Vibration Isolators on Side Racks

FLXS

Grasshopper
#1
Hi
New to the site. I have a question about the vibration isolators on Vetter floating mount saddlebag brackets. Not the so-called bunkies for the top box, but the ones that are on the side bag mounts. I picked up a nice set of racks and bags for my 1978 XS1100E and am in the process of cleaning them up and preparing to mount them. I noticed that a couple of the upper mounting tabs could use a couple of small welds - just for a little extra security. But I won't be able to do the welding unless I remove the rubber vibration isolators. My question is...how can they be detached? They are amazingly all in good shape so I do not want to screw them up. After poking, prodding, trying to turn, etc. I have not been able to get them to move. Maybe they don't? Can someone tell me how these things are attached to the tubular frame and any recommendations for removal?
Thanks a lot.
Paul
 

Scott-E

Vetter Aficionado
#2
Hi
New to the site. I have a question about the vibration isolators on Vetter floating mount saddlebag brackets. Not the so-called bunkies for the top box, but the ones that are on the side bag mounts. I picked up a nice set of racks and bags for my 1978 XS1100E and am in the process of cleaning them up and preparing to mount them. I noticed that a couple of the upper mounting tabs could use a couple of small welds - just for a little extra security. But I won't be able to do the welding unless I remove the rubber vibration isolators. My question is...how can they be detached? They are amazingly all in good shape so I do not want to screw them up. After poking, prodding, trying to turn, etc. I have not been able to get them to move. Maybe they don't? Can someone tell me how these things are attached to the tubular frame and any recommendations for removal?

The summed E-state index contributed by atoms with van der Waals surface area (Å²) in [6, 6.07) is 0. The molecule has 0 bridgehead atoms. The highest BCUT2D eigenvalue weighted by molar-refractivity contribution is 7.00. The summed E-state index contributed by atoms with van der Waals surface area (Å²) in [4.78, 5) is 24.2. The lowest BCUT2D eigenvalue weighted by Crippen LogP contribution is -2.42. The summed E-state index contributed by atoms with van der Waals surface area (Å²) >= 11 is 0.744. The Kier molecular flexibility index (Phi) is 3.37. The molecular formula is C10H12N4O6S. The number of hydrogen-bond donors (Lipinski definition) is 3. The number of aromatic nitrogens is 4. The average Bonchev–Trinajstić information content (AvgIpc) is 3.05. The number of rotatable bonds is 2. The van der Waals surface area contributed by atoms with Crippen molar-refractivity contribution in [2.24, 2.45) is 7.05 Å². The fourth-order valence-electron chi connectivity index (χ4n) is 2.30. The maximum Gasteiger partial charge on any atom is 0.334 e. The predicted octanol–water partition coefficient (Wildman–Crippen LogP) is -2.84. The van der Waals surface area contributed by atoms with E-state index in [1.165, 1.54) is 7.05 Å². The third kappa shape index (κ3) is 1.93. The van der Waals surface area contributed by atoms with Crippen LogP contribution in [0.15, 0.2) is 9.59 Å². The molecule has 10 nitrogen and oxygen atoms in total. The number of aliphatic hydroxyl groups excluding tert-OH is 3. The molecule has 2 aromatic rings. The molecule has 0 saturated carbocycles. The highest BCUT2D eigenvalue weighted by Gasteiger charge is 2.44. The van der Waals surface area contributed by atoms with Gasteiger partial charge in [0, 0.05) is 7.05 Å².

Thanks a lot.
Paul
They are attached to the frame via contact cement. The metal part where the rubber is glued on it is perfectly flat where it meets the rubber. The rubber may simply pull away due to age with a aggressive tugging and twisting as mine did. They were already close to falling off by themselves. When you go to reinstall them you'll need to use sand paper on the steel pad until it's shinny metal free of all old glue and contamination. If you plan on reusing the old rubber pads you'll need to sand them as well until you obtain a clean, flat rubber surface. Then you can reattach the old rubber or new rubber peaces to the steel pads using contact cement. Use a quality, high strength contact cement and follow the directions precisely.
 

FLXS

Grasshopper
#4
Thanks Scott E and Dieter. You guys have informed me that the isolators are not threaded or pressed in. All the rubbers and the fastening points are in good shape, but I need to remove at least one - or melt the rubber during the welding. I like the idea of using the replaceable isolators with drilling/tapping the frame - seems like a good solution. Thanks again.
Paul
 

dieter

Learning the Ropes
#5
Hi, as I had to see while installing my luggage - there are varying distances between frame and luggage.
Therefore you should order those rubbers in diverse lengths between 15mm and 25mm to adjuste the luggage properly.

Dieter
 

FLXS

Grasshopper
#6
Good advice. I see that replacing the existing size rubber isolators will not make the luggage secure firmly. I had thought that 20mm would work, but your advice to get a few different sizes is a good way to go.
Paul
 

FLXS

Grasshopper
#7
Well, I finally got into this project. After cutting the first isolator off I realized that these things are threaded into the luggage mount frame. 10-32 pitch threaded hole. I had bought replacement isolators-these:

JW Winco Series GN 352 Rubber Type S Cylindrical Vibration and Shock Absorption Mount with Threaded Stud

Bought them with 6mm studs before I realized that there was already a 10-32 hole, so I rethreaded the holes. But if you can obtain mounts with 10-32 pitch studs, its a piece of cake to replace the isolators.
 
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